This meant that liberal governments needed to find a way to create citizens temperamentally predisposed toward thinking and acting like foxes.
A Plea for Liberal Pluralism
To my mind, the most comprehensive, concise, and moving summary of Berlin’s pluralistic liberalism can be found in several paragraphs of a “short credo” he composed for a ceremony commemorating his acceptance of an honorary degree at the University of Toronto on November 25, 1994, three years before his death:
Justice has always been a human ideal, but it is not fully compatible with mercy. Creative imagination and spontaneity, splendid in themselves, cannot be fully reconciled with the need for planning, organization, [and] careful and responsible calculation. Knowledge, the pursuit of truth—the noblest of aims—cannot be fully reconciled with the happiness or the freedom that men desire, for if I know that I have some incurable disease this will not make me happier or freer. I must always choose: between peace and excitement, or knowledge and blissful ignorance. And so on.
So what is to be done to restrain the champions, sometimes very fanatical, of one or other of these values, each of whom tends to trample upon the rest, as the great tyrants of the twentieth century have trampled on the life, liberty, and human rights of millions because their eyes were fixed upon some ultimate golden future?
I am afraid I have no dramatic answer to offer: only that if these ultimate human values by which we live are to be pursued, then compromises, trade-offs, [and] arrangements have to be made if the worst is not to happen. So much liberty for so much equality, so much individual self-expression for so much security, so much justice for so much compassion. My point is that some values clash: the ends pursued by human beings are all generated by our common nature, but their pursuit has to be to some degree controlled—liberty and the pursuit of happiness, I repeat, may not be fully compatible with each other, nor are liberty, equality, and fraternity.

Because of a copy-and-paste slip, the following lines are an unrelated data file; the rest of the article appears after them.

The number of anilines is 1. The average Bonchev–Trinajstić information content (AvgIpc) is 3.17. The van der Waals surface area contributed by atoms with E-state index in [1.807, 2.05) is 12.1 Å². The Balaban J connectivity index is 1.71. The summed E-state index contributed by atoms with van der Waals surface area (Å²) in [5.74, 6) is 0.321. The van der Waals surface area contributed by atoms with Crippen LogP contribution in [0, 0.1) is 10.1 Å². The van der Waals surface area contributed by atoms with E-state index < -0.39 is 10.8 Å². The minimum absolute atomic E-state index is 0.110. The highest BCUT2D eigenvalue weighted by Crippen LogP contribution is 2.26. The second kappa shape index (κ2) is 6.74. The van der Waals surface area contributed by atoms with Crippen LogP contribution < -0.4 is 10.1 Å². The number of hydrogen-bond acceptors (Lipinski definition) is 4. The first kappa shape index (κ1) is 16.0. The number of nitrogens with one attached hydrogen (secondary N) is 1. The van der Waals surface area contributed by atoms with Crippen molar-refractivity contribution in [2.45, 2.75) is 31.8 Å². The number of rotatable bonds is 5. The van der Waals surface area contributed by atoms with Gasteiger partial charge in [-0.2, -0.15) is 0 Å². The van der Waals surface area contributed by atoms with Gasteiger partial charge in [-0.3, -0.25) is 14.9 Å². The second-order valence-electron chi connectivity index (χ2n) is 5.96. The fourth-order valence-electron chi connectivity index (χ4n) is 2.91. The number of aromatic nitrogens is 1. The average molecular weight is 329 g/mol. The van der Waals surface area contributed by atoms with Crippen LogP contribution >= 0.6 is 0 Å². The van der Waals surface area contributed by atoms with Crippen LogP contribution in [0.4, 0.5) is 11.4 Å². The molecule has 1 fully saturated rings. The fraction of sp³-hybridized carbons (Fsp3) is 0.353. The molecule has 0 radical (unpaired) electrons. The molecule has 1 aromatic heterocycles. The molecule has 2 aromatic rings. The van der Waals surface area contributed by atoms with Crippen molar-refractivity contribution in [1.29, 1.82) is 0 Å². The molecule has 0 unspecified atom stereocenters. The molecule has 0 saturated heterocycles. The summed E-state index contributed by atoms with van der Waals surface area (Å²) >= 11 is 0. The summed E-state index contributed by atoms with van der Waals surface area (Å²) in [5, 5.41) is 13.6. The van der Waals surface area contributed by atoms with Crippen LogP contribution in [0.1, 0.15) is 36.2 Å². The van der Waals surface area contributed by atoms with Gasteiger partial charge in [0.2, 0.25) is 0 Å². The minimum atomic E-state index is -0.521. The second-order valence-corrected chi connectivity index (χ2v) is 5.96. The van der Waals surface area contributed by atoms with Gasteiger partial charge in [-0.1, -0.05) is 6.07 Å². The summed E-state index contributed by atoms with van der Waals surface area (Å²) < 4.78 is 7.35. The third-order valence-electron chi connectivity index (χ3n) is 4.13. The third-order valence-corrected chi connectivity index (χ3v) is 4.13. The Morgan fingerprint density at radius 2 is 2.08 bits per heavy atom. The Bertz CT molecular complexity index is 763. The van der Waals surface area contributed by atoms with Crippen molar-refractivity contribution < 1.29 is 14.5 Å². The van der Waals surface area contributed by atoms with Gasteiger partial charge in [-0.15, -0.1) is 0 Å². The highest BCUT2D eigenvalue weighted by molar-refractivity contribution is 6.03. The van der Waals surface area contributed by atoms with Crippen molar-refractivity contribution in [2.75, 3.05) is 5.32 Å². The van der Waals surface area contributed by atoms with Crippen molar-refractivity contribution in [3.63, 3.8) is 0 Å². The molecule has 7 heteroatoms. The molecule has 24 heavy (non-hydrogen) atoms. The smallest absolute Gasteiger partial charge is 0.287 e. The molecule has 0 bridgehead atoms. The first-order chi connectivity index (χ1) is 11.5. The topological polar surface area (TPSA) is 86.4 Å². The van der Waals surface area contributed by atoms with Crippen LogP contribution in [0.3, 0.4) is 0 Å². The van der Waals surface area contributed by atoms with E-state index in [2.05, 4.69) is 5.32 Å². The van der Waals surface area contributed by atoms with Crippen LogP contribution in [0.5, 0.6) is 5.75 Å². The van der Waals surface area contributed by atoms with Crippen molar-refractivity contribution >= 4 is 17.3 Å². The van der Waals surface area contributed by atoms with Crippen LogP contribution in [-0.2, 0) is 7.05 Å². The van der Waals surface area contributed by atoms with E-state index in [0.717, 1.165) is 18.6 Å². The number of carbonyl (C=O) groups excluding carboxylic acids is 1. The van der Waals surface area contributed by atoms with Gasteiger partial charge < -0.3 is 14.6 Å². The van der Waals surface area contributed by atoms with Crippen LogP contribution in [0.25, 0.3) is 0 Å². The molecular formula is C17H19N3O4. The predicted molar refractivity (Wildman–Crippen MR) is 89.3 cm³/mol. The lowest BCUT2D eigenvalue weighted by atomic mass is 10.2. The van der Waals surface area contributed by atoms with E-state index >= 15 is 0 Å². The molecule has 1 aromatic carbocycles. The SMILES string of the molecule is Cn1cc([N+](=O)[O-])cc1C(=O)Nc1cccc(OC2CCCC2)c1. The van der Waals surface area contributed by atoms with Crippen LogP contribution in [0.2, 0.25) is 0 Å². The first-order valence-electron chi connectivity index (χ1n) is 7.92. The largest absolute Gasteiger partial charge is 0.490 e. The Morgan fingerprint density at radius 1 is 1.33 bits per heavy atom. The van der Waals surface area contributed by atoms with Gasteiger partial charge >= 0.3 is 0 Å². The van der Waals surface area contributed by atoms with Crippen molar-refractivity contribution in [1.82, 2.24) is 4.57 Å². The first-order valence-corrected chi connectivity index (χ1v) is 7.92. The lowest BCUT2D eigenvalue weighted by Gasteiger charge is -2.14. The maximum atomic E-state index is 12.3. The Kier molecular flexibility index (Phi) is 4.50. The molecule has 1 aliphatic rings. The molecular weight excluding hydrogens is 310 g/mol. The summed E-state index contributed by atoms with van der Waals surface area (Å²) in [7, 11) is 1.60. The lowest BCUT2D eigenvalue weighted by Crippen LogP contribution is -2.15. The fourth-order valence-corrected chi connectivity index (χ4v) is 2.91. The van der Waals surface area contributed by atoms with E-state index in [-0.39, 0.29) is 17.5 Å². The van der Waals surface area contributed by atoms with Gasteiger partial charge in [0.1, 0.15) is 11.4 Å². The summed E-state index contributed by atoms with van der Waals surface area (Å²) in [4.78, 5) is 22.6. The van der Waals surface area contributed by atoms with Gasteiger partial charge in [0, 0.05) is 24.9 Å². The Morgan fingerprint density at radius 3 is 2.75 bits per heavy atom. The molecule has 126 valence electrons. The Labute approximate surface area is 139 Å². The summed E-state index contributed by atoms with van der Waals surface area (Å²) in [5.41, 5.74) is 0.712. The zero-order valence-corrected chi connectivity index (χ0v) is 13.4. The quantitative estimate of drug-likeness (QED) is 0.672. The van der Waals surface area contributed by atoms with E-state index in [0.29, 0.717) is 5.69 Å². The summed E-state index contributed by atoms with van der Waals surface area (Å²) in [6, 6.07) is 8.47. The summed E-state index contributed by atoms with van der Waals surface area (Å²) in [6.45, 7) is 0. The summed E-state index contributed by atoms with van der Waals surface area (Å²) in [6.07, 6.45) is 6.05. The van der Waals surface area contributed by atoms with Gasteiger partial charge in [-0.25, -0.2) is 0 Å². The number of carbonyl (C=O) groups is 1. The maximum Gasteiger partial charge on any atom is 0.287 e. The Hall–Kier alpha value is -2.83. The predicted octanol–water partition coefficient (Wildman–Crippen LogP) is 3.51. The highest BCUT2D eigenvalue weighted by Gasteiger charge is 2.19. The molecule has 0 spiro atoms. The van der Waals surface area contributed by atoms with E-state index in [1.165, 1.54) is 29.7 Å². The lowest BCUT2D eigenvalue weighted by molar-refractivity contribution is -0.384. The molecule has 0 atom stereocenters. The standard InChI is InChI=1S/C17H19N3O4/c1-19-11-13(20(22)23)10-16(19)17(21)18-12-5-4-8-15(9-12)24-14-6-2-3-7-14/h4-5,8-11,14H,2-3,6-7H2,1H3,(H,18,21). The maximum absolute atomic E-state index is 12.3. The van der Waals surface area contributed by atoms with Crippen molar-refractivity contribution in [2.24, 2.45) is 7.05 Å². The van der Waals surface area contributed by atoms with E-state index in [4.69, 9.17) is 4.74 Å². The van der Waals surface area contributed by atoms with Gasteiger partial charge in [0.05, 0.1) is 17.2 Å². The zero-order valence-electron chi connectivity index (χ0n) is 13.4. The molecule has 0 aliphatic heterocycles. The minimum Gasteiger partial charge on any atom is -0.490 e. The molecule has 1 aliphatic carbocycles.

So we must weigh and measure, bargain, compromise, and prevent the crushing of one form of life by its rivals. I know only too well that this is not a flag under which idealistic and enthusiastic young men and women may wish to march—it seems too tame, too reasonable, too bourgeois, it does not engage the generous emotions. But you must believe me, one cannot have everything one wants—not only in practice, but even in theory. The denial of this, the search for a single, overarching ideal because it is the one and only true one for humanity, invariably leads to coercion. And then to destruction [and] blood….”
This statement was delivered on Berlin’s behalf and was subsequently published under the title “A Message to the 21st Century,” which pleases me greatly, since it indicates that the insights Berlin took from the bloodstained middle decades of the 20th century speak also to our times.
I very much believe that to be true.
Damon Linker writes the Substack newsletter “Notes from the Middleground.” He is a senior lecturer in the Department of Political Science at the University of Pennsylvania and a senior fellow in the Open Society Project at the Niskanen Center.
A version of this essay was originally published at Notes From The Middleground.